It is in charge of all the territories administered by the League of Nations under the mandate system before the Second World War.
It is the chief Administrative Office of the UN. It consists of the Secretary General and other staff appointed by him. Its main function is to co-ordinate and supervise the activities of the UN organs. It organises seminars and co-ordinates the work of the organs and agencies.
Major Agencies of the UN
There are 18 specialised agencies and 14 major programmes to achieve economic and social progress.
1. United Nations Children’s Fund (UNICEF)
- UNICEF stands for United Nations International Children’s Emergency Fund. Late on, its name was changed to Untied Nations Children’s Fund, but its acronym continued.
- It was created by the General Assembly, during its first session, to provide long range benefits to the children of all developing countries. It is governed by a 36-member executive board. Its headquarters is in New York.
- The agency depends on voluntary contributions made by different governments, by private agencies, through sale of greeting cards and via other fund raising campaigns, to finance its projects.
- UNICEF was also awarded the Nobel Prize for Peace (1965) and the Indira Gandhi Prize for Peace (1989).
Functions of UNICEF
The functions of UNICEF are as follows:
- It works for the protection of children in respect of their survival, health and well being. It also supports child-immunisation programmes.
- It provides funds for training the personnel, including health and sanitation workers, teachers and nutritionists etc.
- It provides technical supplies, equipments and other aids to villages.
- It assists governments to plan, develop and extend community services.’
- It provides help to children and mothers in case of emergencies.
- It makes efforts to prevent diseases like TB, Malaria, eye diseases, skin diseases etc.
2. World Health Organisation (WHO)
It is the specialised agency for health establishment on 7th April, 1948 with the objective of achieving the highest possible level of health for all. Its headquarters is at Geneva in Switzerland. Its main aim is to help the Government raise the standards of public health and medical research.
Functions of WHO
The functions of WHO are as follows:
- It helps countries to improve their health system by building up infrastructure.
- It gives important drugs needed for medical care. It launches programmes to immunise children against 6 major diseases – Malaria, Diphtheria, Tetanus, Tuberculosis, Polio and Whooping cough.
- It promotes research to cure and prevent diseases.
- It works towards providing safe drinking water and adequate waste disposal.
- It organises conferences, seminars and training activities for health care personnel.
- It aims at fighting diseases and preventing them from spreading.
- It publishes health journals to create health consciousness among people.
Achievements of WHO
Some of the achievements of WHO in the field of health are as follows:
- 80% of immunisation coverage has been achieved.
- Significant reduction in Diarrhoeal deaths.
- Rare occurrences of Cholera and Plague.
- Eradication of Smallpox.
- Management of Leprosy etc.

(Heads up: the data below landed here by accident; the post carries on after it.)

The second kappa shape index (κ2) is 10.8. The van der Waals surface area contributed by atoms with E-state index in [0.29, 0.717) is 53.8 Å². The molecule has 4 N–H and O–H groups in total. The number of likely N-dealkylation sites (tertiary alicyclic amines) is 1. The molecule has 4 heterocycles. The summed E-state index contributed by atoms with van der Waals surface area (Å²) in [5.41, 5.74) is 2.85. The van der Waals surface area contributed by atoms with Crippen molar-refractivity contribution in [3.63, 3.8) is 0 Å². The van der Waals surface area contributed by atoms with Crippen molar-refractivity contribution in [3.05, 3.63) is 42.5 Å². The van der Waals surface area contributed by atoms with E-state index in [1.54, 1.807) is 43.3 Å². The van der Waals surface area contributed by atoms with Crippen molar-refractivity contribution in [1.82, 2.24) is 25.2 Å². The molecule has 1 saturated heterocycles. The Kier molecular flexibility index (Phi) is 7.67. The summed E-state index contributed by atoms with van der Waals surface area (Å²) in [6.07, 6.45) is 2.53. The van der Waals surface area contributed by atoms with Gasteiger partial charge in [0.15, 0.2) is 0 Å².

3. United Nations Educational, Scientific and Cultural Organisation (UNESCO)
It was established on 4th November 1946, with the main objective to contribute to peace and security in the world, by promoting collaboration among nations through education, science, culture and communication. Its headquarters is at Paris.
Functions of UNESCO
The main functions of UNESCO are as follows:
- Removal of illiteracy by encouraging adult education, distance education and open school education.
- Financial assistance for the education of disabled children. It also lays special emphasis on the education of women and girls.
- Encouragement of scientific education by providing regional training centres.
- Advices about the production of text books, syllabus and teacher-training.
- Helps to set-up library systems and also gives fellowships.
Scientific activities undertaken by UNESCO are as follows:
- It promotes research in fields like Geology, Mathematics, Physics and Oceanography.
- It helps in correcting the imbalance in scientific and technological manpower so existing.
- It encourages the study of Social Sciences in order to focus attention on combating all forms of discrimination, improving the status of women and helping the truth in solving their problems.
- It also organises conferences to bring scientists together.
- It circulates information through journals. ‘Courier’ is the official monthly magazine of UNESCO.
It assists developing countries to develop communication and has set-up regional networks for the same. It upholds the freedom of the press and independence of the Media. It disseminates information about Human Rights and also sets up projects on mass communication.
Preservation of Cultural Heritage
Following are the measures taken by UNESCO to preserve the Cultural Heritage:
- It provides technical advice and assistance, equipments and funds for the preservation of monuments and other works of art.
- It aims to protect the world inheritance of books, works of arts and rare manuscripts.
- It gives encouragement to artistic creations in Literature and Fine Arts. UNESCO is also lending its hands to India so as to restore the Taj Mahal.